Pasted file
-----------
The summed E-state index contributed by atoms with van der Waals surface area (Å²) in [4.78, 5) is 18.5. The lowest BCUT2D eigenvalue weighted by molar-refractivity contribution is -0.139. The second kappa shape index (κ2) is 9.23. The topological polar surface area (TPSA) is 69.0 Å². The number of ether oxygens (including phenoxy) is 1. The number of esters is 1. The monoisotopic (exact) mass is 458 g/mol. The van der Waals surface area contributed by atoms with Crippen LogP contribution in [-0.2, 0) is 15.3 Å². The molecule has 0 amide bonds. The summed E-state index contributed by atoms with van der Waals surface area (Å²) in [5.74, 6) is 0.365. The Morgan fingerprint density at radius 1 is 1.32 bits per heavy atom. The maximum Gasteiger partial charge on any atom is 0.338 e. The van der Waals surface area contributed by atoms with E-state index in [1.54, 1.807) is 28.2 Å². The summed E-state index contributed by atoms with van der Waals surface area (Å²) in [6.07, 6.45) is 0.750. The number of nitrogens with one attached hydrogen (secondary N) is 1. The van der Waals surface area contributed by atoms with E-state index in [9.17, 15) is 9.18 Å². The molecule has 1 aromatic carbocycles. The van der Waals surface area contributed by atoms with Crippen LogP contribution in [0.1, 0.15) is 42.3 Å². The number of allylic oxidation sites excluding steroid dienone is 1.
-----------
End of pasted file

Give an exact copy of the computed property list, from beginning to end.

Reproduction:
The summed E-state index contributed by atoms with van der Waals surface area (Å²) in [4.78, 5) is 18.5. The lowest BCUT2D eigenvalue weighted by molar-refractivity contribution is -0.139. The second kappa shape index (κ2) is 9.23. The topological polar surface area (TPSA) is 69.0 Å². The number of ether oxygens (including phenoxy) is 1. The number of esters is 1. The monoisotopic (exact) mass is 458 g/mol. The van der Waals surface area contributed by atoms with Crippen LogP contribution in [-0.2, 0) is 15.3 Å². The molecule has 0 amide bonds. The summed E-state index contributed by atoms with van der Waals surface area (Å²) in [5.74, 6) is 0.365. The Morgan fingerprint density at radius 1 is 1.32 bits per heavy atom. The maximum Gasteiger partial charge on any atom is 0.338 e. The van der Waals surface area contributed by atoms with E-state index in [1.54, 1.807) is 28.2 Å². The summed E-state index contributed by atoms with van der Waals surface area (Å²) in [6.07, 6.45) is 0.750. The number of nitrogens with one attached hydrogen (secondary N) is 1. The van der Waals surface area contributed by atoms with E-state index in [9.17, 15) is 9.18 Å². The molecule has 1 aromatic carbocycles. The van der Waals surface area contributed by atoms with Crippen LogP contribution in [0.1, 0.15) is 42.3 Å². The number of allylic oxidation sites excluding steroid dienone is 1.